Venezuela said Monday that two Guyanese fishing vessels captured by its navy last week were caught "red handed" fishing illegally in Venezuelan waters, a claim rejected by its smaller neighbor.

The standoff is the latest episode in a century-old territorial dispute between the two South American countries, which has heated up since US oil giant ExxonMobile discovered crude oil in the region in 2015.

Guyana said the two boats were unlawfully seized in its own Exclusive Economic Zone (EEZ) last Thursday.

It claimed in a statement over the weekend that the vessels were intercepted by the Comandante Hugo Chavez, a naval vessel named after the late Venezuelan president.

"The Venezuelan vessel was illegally maneuvering within Guyana's EEZ and Contiguous Zone when it intercepted, boarded and commandeered the Guyanese fishing vessels. The Ministry of Foreign Affairs is currently seeking to ascertain the status and welfare of the crew members," Georgetown said.

Guyana condemned what it termed a "wanton act of aggression by the Venezuelan armed forces."

But Caracas on Monday dismissed Guyana's "defamation."

In a statement, the foreign ministry said the vessels were carrying out "illegal fishing in waters under the full sovereignty and jurisdiction of Venezuela, and without any legal documentation."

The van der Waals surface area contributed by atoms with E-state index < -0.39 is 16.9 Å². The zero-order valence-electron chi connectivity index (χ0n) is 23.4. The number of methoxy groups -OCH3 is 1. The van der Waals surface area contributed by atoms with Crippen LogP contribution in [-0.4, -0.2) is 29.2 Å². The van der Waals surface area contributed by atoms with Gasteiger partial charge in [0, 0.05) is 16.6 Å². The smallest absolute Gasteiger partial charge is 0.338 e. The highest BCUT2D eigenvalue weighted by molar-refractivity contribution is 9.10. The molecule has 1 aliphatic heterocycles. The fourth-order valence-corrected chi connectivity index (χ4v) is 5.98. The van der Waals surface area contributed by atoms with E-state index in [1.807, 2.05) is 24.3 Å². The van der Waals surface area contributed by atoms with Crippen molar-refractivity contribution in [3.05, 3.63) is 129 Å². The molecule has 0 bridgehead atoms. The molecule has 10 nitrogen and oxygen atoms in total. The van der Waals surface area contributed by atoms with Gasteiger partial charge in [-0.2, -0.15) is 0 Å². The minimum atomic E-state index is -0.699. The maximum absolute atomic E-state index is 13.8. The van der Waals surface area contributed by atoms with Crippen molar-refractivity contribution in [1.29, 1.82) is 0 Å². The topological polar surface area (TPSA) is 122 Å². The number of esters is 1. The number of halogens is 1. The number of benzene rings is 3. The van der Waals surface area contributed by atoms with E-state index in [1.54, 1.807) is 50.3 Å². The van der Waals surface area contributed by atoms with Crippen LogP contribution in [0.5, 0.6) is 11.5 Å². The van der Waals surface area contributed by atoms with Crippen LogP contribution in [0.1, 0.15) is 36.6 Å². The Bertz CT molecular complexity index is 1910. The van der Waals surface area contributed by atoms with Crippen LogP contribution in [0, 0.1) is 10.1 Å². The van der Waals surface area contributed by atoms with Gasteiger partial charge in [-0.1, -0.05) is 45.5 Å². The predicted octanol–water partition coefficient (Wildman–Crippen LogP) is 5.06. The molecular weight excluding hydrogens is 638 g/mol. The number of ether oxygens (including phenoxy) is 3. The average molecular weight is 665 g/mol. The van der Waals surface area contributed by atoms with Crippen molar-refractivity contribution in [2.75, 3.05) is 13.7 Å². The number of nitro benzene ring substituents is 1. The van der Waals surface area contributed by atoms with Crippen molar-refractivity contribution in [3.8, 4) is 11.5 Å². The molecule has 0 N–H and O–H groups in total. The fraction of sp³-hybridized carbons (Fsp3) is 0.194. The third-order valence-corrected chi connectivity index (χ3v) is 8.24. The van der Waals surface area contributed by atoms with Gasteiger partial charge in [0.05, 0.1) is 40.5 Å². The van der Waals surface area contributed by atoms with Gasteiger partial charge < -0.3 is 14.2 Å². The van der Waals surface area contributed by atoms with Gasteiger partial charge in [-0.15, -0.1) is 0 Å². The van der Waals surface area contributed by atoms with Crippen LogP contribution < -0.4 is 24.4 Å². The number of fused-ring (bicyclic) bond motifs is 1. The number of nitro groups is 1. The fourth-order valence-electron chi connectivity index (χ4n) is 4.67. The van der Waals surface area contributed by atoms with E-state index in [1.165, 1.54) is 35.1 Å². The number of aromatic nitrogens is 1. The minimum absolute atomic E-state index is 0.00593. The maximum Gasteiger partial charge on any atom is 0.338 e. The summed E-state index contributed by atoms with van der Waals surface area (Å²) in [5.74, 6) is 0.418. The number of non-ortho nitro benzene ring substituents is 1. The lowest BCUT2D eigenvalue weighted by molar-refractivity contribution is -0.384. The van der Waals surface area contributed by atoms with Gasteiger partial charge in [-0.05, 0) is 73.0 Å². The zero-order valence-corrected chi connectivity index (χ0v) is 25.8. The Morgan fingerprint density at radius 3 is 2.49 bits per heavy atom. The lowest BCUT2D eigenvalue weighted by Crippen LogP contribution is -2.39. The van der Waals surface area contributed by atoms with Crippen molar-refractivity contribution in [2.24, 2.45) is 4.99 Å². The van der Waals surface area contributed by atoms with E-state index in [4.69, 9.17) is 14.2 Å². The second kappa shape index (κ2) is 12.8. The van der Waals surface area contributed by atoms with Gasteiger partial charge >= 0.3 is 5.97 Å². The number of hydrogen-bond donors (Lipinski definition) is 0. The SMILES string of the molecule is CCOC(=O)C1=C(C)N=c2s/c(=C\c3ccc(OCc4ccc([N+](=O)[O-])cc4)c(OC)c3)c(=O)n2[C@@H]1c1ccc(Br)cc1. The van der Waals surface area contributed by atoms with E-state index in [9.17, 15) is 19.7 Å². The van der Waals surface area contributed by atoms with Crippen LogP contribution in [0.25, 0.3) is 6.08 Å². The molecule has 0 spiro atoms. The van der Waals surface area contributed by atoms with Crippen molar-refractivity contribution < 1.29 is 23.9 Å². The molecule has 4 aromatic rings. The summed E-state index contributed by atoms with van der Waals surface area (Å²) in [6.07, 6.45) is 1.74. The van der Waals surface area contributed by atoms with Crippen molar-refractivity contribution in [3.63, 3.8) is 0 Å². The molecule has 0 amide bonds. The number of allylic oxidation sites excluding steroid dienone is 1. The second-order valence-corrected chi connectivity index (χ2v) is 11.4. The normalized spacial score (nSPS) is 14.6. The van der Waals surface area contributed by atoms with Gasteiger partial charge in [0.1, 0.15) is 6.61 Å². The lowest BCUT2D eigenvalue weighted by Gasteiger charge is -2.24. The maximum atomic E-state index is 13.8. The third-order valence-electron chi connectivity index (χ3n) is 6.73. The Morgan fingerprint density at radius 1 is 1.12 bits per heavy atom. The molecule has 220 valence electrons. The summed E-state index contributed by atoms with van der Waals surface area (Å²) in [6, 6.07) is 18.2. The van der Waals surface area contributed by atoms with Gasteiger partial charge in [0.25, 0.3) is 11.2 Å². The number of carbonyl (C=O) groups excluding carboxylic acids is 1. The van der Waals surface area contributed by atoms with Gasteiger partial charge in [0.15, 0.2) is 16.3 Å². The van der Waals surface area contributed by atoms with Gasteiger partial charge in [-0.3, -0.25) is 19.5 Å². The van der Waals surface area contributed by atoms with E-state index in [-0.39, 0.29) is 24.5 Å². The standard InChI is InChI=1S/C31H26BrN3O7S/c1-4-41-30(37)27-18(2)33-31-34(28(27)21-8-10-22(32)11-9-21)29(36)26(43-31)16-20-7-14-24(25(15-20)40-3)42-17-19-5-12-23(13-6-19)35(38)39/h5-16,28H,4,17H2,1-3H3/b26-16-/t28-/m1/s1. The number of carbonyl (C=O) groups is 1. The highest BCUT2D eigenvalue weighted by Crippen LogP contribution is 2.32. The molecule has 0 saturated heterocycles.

In December, Venezuelan President Nicolas Maduro, decreed "a new marine territory" that, according to Guyana, extends into its marine and land territory west of the Essequibo River.

Map of Guyana and its disputed zones
Map of Guyana and its disputed zones AFP / Sophie RAMIS

Guyana condemned the decree as a violation of its sovereignty, and of the fundamental rules of international law.

Caracas has been pressing a historic claim to Guyana's Essequibo region -- almost two-thirds of the former British colony in total -- after the recent discovery of oil.

Guyana maintains valid land borders were set in 1899 by an arbitration court decision in Paris, a decision Venezuela does not recognize.

Caracas, for its part, says a 1966 treaty with Britain ahead of Guyanese independence annulled the earlier agreement.

Last month, the UN's top court ruled it had jurisdiction in a case brought by Guyana, asking it to confirm the validity of the 1899 border.

The court has yet to set a date for public hearings in the case, a process that could take years.

According to a court document, Venezuela contests the ICJ's jurisdiction and has said it would not participate in proceedings.

In recent years, the Venezuelan Navy has intercepted seismic research vessels collecting data for ExxonMobil and another American oil company, Anadarko Petroleum.

Caracas has condemned Guyanese oil exploration in the contested waters, as well as recent joint US-Guyana military exercises in the area.